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CQC warns Waterloo Manor Independent Hospital that it must make urgent improvements to standards of care
The Care Quality Commission (CQC) has formally warned Waterloo Manor Independent Hospital in Garforth, Leeds that it must make urgent improvements to standards of care.
The warning follows an announced visit by inspectors to the hospital in February carried out as part of CQC’s scheduled programme of inspections for 2015/16.
The hospital provides low secure and rehabilitation services for women with mental health needs and was inspected over a period of four days by a team which included CQC inspectors, a Mental Health Act specialist, a consultant psychiatrist, two nurses and an expert by experience.
Following the inspection, CQC issued four warning notices requiring the provider, Waterloo Manor Limited, to take action to protect the health, safety and welfare of its patients. The hospital has been given an overall rating of Inadequate.
Inspectors identified serious concerns regarding the safety and cleanliness of the hospital. Wards were visibly dirty and poorly maintained and the layout of some wards meant that areas which patients had access to could not always be observed by staff.
On some wards inspectors found potential risks from fixtures that could be used by patients to harm themselves. Although staff were aware of these risks, management did not have clear plans in place in order to address the issue.
Staff did not always recognise or respond to concerns or incidents and there was limited evidence of any learning from events or actions being taken to improve safety.
Between the 7 January 2014 and 2 January 2015 there had been 56 serious untoward incidents identified by the service. Eight of these related to incidents of self harm and 24 incidents of patient on patient abuse.
There were not always enough members of staff to care for people safely and staff were not being supported by appropriate training and supervision. Inspectors raised concerns that this was impacting on their ability to provide high quality care.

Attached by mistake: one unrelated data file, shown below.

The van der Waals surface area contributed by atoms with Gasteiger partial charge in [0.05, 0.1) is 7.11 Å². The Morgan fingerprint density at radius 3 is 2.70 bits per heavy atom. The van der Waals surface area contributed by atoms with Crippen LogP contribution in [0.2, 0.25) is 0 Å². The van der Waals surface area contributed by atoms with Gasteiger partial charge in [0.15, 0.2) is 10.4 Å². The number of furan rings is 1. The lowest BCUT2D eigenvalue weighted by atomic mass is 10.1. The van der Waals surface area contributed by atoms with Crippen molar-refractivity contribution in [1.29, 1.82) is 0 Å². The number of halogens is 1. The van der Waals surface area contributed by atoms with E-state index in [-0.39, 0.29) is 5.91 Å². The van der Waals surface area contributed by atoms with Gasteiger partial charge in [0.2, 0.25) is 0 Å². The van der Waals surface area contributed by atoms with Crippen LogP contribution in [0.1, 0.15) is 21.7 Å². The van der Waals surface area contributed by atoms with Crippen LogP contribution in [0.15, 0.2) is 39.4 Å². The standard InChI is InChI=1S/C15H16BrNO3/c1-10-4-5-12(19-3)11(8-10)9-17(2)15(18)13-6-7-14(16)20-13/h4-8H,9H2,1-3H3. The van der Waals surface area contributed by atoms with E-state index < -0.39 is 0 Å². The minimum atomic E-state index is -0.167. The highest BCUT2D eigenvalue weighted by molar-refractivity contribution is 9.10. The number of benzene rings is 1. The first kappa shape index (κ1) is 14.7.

Patients were not effectively safeguarded from abuse or the possible risk of abuse occurring and the overall leadership and management of wards was poor. There were limited systems to audit the quality of care or to listen to patients' concerns and complaints, and insufficient action was taken to improve the overall quality of care as a result of patient feedback.
Jenny Wilkes, Head of Hospital Inspection (Mental Health), said:
“Following the inspection we told Waterloo Manor Limited that they must take action to protect the health, safety and welfare of the people in their care.
“Some patients told inspectors that they were not well cared for and that they had experienced bullying by staff and other patients.
“The safety issues we found required urgent attention. High staff vacancies, inadequate care planning and the failure to address safety risks posed by ligature points and broken furniture were all areas in need of attention. The number of incidents of patient on patient abuse was disturbing – yet we found little evidence that the provider had a system in place to learn from these incidents or prevent them happening in the first place.
“All patients are entitled to services which are safe, effective, caring, well-led, and responsive to their needs. It is a matter of concern that this hospital did not have systems in place to monitor the quality of the service.
“We expect the provider to have made the necessary improvements. We will return imminently to check that it has made all the changes we require to ensure people are safe and well cared for. Otherwise we will consider using our legal powers further to protect the people who depend on this service.”
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- Last updated:
- 29 May 2017
Notes to editors
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